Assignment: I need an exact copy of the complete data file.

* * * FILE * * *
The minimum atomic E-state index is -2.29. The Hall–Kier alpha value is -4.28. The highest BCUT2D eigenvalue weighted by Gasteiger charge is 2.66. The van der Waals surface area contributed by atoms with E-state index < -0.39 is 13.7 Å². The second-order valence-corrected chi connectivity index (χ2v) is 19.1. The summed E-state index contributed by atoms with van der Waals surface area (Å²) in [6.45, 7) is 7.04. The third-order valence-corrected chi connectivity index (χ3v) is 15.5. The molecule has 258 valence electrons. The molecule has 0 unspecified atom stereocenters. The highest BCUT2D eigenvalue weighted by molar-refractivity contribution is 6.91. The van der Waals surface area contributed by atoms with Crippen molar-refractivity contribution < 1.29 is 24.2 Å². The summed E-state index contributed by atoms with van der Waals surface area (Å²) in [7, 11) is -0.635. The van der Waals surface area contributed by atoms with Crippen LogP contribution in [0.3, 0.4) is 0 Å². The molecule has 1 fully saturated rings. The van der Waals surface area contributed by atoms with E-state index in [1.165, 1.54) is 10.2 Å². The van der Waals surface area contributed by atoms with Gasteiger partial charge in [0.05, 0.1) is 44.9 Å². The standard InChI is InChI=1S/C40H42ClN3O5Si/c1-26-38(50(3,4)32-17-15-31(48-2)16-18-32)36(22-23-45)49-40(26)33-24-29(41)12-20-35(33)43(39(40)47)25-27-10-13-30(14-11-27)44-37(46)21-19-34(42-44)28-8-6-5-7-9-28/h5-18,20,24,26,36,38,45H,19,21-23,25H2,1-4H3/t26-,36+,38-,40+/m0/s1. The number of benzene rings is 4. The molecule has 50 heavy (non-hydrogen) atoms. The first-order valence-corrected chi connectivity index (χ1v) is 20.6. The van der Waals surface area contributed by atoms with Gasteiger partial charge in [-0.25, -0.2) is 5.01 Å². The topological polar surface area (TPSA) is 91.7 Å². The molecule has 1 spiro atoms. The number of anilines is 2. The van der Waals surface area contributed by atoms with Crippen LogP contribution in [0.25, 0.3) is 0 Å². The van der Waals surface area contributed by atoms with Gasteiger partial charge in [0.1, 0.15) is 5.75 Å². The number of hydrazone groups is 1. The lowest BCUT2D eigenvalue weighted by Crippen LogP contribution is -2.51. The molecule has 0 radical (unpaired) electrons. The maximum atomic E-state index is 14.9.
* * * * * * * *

The minimum atomic E-state index is -2.29. The Hall–Kier alpha value is -4.28. The highest BCUT2D eigenvalue weighted by Gasteiger charge is 2.66. The van der Waals surface area contributed by atoms with E-state index < -0.39 is 13.7 Å². The second-order valence-corrected chi connectivity index (χ2v) is 19.1. The summed E-state index contributed by atoms with van der Waals surface area (Å²) in [6.45, 7) is 7.04. The third-order valence-corrected chi connectivity index (χ3v) is 15.5. The molecule has 258 valence electrons. The molecule has 0 unspecified atom stereocenters. The highest BCUT2D eigenvalue weighted by molar-refractivity contribution is 6.91. The van der Waals surface area contributed by atoms with Crippen molar-refractivity contribution < 1.29 is 24.2 Å². The summed E-state index contributed by atoms with van der Waals surface area (Å²) in [7, 11) is -0.635. The van der Waals surface area contributed by atoms with Crippen LogP contribution in [0.3, 0.4) is 0 Å². The molecule has 1 fully saturated rings. The van der Waals surface area contributed by atoms with E-state index in [1.165, 1.54) is 10.2 Å². The van der Waals surface area contributed by atoms with Gasteiger partial charge in [0.05, 0.1) is 44.9 Å². The standard InChI is InChI=1S/C40H42ClN3O5Si/c1-26-38(50(3,4)32-17-15-31(48-2)16-18-32)36(22-23-45)49-40(26)33-24-29(41)12-20-35(33)43(39(40)47)25-27-10-13-30(14-11-27)44-37(46)21-19-34(42-44)28-8-6-5-7-9-28/h5-18,20,24,26,36,38,45H,19,21-23,25H2,1-4H3/t26-,36+,38-,40+/m0/s1. The number of benzene rings is 4. The molecule has 50 heavy (non-hydrogen) atoms. The first-order valence-corrected chi connectivity index (χ1v) is 20.6. The van der Waals surface area contributed by atoms with Gasteiger partial charge in [-0.25, -0.2) is 5.01 Å². The topological polar surface area (TPSA) is 91.7 Å². The molecule has 1 spiro atoms. The number of anilines is 2. The van der Waals surface area contributed by atoms with Crippen LogP contribution in [0.25, 0.3) is 0 Å². The van der Waals surface area contributed by atoms with Gasteiger partial charge in [0.1, 0.15) is 5.75 Å². The number of hydrazone groups is 1. The lowest BCUT2D eigenvalue weighted by Crippen LogP contribution is -2.51. The molecule has 0 radical (unpaired) electrons. The maximum atomic E-state index is 14.9.